Absorbing Sound

Just as we absorbing sound the moisture on a damp sponge when wiping up a grape juice spill, sound absorbing materials catch and change some of the energy that sound waves travel through. This energy is transformed into heat or another form of energy and the absorbing material helps to reduce noise, echoing, and reverberations.

In general, soft, pliable and porous materials (like cloth) serve as good acoustic insulators and absorb sound, while dense and hard impenetrable materials tend to reflect more than they absorb. However, the effectiveness of a material as an absorber can vary greatly depending on frequency. High frequency sounds have shorter wavelengths and are more easily absorbed by thinner materials. While low-frequency sounds have longer wavelengths and are more easily reflected or transmitted through thicker materials.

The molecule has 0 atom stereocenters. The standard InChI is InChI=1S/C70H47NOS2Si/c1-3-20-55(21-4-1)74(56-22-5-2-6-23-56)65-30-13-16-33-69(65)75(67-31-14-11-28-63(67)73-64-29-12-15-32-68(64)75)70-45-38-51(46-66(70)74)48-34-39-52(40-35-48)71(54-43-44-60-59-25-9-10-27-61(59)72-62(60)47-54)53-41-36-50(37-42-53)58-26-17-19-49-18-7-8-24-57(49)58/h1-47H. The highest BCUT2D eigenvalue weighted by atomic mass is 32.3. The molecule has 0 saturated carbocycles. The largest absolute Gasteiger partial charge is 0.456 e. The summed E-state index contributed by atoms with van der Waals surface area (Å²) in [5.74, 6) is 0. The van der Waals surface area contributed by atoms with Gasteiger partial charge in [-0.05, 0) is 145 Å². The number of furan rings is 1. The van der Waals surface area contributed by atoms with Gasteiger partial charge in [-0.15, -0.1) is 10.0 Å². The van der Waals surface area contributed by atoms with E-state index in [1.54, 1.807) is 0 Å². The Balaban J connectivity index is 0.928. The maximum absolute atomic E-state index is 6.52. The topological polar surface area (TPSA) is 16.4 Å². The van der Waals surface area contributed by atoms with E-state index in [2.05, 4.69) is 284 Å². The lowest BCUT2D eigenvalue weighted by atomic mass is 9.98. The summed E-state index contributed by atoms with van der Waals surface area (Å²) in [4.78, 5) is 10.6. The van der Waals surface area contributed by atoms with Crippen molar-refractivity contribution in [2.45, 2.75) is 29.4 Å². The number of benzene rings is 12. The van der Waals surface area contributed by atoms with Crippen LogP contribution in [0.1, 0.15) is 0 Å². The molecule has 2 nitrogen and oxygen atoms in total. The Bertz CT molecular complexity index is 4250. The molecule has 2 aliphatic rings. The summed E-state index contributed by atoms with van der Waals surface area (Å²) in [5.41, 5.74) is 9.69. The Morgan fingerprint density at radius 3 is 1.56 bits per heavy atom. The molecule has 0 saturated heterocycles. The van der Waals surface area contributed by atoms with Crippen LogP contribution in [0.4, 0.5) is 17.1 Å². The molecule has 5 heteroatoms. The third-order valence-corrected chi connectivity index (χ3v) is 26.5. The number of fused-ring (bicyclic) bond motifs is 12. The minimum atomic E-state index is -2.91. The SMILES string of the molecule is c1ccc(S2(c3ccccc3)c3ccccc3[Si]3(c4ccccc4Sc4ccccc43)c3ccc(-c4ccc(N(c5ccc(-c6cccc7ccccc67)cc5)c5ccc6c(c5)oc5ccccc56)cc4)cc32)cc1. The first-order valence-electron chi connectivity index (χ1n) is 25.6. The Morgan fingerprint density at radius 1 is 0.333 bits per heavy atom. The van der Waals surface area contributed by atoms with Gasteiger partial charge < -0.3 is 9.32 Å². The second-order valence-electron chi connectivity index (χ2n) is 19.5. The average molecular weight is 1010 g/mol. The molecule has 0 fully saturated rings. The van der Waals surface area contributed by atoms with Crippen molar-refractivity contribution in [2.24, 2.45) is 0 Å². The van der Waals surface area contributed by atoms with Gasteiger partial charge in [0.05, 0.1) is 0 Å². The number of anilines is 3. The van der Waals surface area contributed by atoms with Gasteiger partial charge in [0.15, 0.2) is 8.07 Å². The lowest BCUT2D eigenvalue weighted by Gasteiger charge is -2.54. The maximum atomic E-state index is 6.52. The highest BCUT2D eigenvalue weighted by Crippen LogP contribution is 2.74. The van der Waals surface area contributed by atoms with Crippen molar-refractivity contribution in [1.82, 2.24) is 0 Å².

Quieting the Office: Strategies for Absorbing Sound

When sound comes in contact with a porous material such as acoustic foam or an area rug, it is absorbed and converted to heat energy causing it to decay much more quickly than a reflected sound wave would. The same principle applies to many types of fibrous material, including glass wool and rock wool insulation and even our natural feathers and furs.

As the density of these materials increases beyond a certain point, they start to lose their ability as an absorber and begin acting more like a soundproofing barrier. For this reason, acoustic panels and acoustic ceiling panels are usually made of open cell acoustical foam with specialized facings to ensure fire safety.